John Penrose [holding answer 29 November 2010]: It remains a Government policy to transfer responsibility of the Royal Parks to the Greater London authority and we will legislate at the first available opportunity.
Ian Austin: To ask the Secretary of State for Culture, Olympics, Media and Sport what recent assessment he has made of the relationship between the level of success at elite level sport and mass participation in sport at grassroots level; and if he will make a statement. 
Hugh Robertson: The results of UK Sport's post-Beijing Sporting Preferences survey were that 18% of British adults said that the success of Team GB at the Beijing Olympics or Paralympics had led to specific changes in their participation, involvement or interest in sport.
In addition, research commissioned by Sport England in 2009 with Mike Weed from the Centre for Sport, Physical Education and Activity Research (SPEAR), titled 'The Potential of the Demonstration Effect to Grow and Sustain Participation in Sport', concluded that people can be inspired by elite sport, sports people or sports events to participate themselves. On the issue of increasing the numbers of participants, it was found that this was mainly the case with former participants whose participation has lapsed. The study also showed that this was most effective where there was a local connection.
Hugh Robertson: The Sports Cabinet comprises the Secretary of State for Culture, Olympics, Media and Sport and the four home country Ministers with responsibility for sport, as well as the chairs of UK Sport and the home country sports councils.
Its focus is on issues affecting sport across the UK. We are working with colleagues in Scotland, Wales and Northern Ireland to finalise the agenda for the next meeting scheduled for 15 February 2011.
Mr Lammy: To ask the Secretary of State for Business, Innovation and Skills how many (a) interventions were made in respect of and (b) people participated in the Aimhigher programme in the most recent year for which figures are available. 
It is not possible to give a figure for the number of separate participants. However, in the 2009-10 academic year, the number of individual contacts totalled 2,226,580. Many participants took part in more than one activity and it is not possible to estimate the number of people helped.
The coalition Government are committed to providing a new impetus for social mobility in this country and will be investing in raising the attainment and aspiration of young people from disadvantaged backgrounds. Universities and schools have learned a lot from the Aimhigher programme about "what works" and can build on this in a way that best supports their pupils and students.
Philip Davies: To ask the Secretary of State for Business, Innovation and Skills whether he plans to ensure that the (a) Medical Research Council and (b) Biotechnology and Biological Sciences Research Council include improving the protection of animals in their corporate and strategic aims.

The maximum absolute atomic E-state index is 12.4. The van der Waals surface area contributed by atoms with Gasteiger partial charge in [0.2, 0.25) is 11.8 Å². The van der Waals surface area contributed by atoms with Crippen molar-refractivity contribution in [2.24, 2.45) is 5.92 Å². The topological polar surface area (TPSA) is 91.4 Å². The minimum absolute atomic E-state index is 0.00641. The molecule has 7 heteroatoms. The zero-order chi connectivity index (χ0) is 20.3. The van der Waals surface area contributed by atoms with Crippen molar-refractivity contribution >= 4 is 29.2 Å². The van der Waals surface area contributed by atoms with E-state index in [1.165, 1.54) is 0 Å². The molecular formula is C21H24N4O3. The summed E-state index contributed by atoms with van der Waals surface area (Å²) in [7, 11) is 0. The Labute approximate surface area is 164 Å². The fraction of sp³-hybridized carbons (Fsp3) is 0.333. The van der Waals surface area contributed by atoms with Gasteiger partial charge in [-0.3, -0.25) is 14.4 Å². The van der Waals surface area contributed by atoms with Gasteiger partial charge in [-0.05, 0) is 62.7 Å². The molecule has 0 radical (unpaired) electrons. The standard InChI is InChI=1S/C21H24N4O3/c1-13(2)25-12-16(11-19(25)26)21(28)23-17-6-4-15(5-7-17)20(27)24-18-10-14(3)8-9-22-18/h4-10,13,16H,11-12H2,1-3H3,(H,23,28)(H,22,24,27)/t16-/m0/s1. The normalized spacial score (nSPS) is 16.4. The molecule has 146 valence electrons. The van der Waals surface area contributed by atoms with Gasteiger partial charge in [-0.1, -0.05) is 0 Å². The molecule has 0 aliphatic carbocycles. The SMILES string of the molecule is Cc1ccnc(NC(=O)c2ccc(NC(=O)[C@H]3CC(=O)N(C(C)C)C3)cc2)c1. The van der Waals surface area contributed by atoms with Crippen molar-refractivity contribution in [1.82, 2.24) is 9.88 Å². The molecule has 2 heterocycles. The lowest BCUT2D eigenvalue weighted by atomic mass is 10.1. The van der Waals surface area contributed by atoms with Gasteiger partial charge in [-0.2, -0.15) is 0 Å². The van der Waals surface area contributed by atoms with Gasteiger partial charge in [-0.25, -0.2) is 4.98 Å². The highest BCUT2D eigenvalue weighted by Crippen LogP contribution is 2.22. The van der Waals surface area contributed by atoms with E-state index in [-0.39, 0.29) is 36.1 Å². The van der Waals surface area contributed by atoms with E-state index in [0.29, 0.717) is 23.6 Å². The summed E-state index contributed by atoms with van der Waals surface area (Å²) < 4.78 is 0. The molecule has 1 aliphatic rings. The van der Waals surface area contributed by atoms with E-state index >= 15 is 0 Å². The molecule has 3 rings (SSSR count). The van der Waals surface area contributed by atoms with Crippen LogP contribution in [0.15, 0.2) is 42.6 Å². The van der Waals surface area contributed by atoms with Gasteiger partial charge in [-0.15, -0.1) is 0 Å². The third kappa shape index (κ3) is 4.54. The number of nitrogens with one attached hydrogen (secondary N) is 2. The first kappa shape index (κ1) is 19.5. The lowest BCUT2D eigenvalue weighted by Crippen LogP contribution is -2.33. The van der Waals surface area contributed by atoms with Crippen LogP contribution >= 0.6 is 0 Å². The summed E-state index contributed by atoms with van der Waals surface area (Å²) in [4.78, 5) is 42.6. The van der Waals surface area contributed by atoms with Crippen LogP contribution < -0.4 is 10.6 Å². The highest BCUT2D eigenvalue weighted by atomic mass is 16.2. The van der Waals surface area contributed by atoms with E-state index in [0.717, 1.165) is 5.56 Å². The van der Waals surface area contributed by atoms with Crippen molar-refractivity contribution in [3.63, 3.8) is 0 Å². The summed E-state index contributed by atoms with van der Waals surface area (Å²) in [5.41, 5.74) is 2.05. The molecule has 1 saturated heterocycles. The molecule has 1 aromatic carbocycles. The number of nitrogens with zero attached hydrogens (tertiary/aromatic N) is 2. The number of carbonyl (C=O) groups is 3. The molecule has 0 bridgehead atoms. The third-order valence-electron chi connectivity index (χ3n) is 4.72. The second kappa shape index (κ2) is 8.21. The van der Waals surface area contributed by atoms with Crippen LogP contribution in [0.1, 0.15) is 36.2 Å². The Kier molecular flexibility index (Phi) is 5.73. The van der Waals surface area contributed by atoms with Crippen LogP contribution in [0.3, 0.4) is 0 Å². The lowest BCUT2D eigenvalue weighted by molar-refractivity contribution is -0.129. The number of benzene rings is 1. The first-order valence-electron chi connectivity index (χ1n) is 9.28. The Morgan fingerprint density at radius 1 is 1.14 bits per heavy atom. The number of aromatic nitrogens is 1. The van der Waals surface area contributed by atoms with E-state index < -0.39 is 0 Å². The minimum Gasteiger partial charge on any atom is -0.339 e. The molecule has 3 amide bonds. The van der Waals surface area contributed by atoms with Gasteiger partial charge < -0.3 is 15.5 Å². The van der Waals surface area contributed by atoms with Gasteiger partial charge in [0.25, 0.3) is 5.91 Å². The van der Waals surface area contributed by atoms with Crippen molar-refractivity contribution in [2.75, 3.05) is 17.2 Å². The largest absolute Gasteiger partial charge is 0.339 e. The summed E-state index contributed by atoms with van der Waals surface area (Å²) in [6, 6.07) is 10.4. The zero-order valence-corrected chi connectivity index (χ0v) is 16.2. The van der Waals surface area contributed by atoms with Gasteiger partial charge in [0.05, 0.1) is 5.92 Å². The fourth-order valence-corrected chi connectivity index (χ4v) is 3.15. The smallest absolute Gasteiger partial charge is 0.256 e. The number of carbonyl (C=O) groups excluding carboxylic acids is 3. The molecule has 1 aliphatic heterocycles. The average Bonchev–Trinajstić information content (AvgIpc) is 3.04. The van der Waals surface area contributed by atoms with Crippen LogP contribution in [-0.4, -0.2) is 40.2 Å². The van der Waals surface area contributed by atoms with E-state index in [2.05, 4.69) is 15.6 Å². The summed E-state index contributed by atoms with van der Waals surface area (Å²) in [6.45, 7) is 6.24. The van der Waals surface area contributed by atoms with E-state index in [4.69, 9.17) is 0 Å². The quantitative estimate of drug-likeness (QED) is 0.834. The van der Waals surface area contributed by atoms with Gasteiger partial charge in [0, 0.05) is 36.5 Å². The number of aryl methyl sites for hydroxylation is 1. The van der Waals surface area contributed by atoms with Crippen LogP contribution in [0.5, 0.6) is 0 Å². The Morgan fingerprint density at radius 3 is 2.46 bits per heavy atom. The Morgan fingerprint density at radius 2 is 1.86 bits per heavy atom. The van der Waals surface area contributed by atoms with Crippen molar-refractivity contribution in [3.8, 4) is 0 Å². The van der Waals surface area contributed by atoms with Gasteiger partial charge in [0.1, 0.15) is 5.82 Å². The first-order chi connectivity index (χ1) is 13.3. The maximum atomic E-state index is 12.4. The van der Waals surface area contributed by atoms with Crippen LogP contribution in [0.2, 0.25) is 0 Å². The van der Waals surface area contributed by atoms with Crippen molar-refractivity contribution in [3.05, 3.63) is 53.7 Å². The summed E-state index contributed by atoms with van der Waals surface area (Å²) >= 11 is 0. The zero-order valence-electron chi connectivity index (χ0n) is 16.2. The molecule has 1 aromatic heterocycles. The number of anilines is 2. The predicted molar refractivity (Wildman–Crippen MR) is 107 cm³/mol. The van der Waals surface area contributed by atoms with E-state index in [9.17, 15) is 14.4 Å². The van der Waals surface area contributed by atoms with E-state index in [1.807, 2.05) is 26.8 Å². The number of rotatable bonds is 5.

Mr Willetts: The Medical Research Council (MRC) and Biotechnology and Biological Sciences Research Council (BBSRC) are non-departmental public bodies which receive their grant in aid from this Department. In keeping with the Haldane principle, day-to-day decisions on the scientific merits of different strategies, programmes and projects are taken by the Research Councils without Government involvement.
The MRC and BBSRC are committed to ensuring that any research programmes they fund follow high standards of animal welfare, and avoid the use of animals wherever an alternative exists. In partnership with other funders of biomedical research in the UK the MRC and BBSRC have published guidelines on "Responsibility in the use of animals in bioscience research" This is available from NC3R's website:
The centre provides a UK focus for the promotion, development and implementation of the 3Rs in animal research and testing, and brings together academia, industry, government and animal welfare organisations. NC3Rs aims to facilitate the exchange of information and ideas, and the translation of research findings into practice that will benefit both animals and science. The centre funds high-quality 3Rs research, organises workshops and symposia to disseminate and advance the 3Rs, and develops 3Rs information resources and guidelines.
To ask the Secretary of State for Business, Innovation and Skills whether he plans to ensure that the (a) Medical Research Council and (b) Biotechnology and Biological Sciences Research Council prioritise
reductions in expenditure on animal experiments and the development of methods that reduce and replace the use of animals in laboratory experiments. 
Mr Willetts: The Medical Research Council (MRC) and Biotechnology and Biological Sciences Research Council (BBSRC) are non-departmental public bodies which receive their grant in aid from my Department. In keeping with the Haldane principle, day-to-day decisions on the scientific merits of different strategies, programmes and projects are taken by the Research Councils without Government involvement.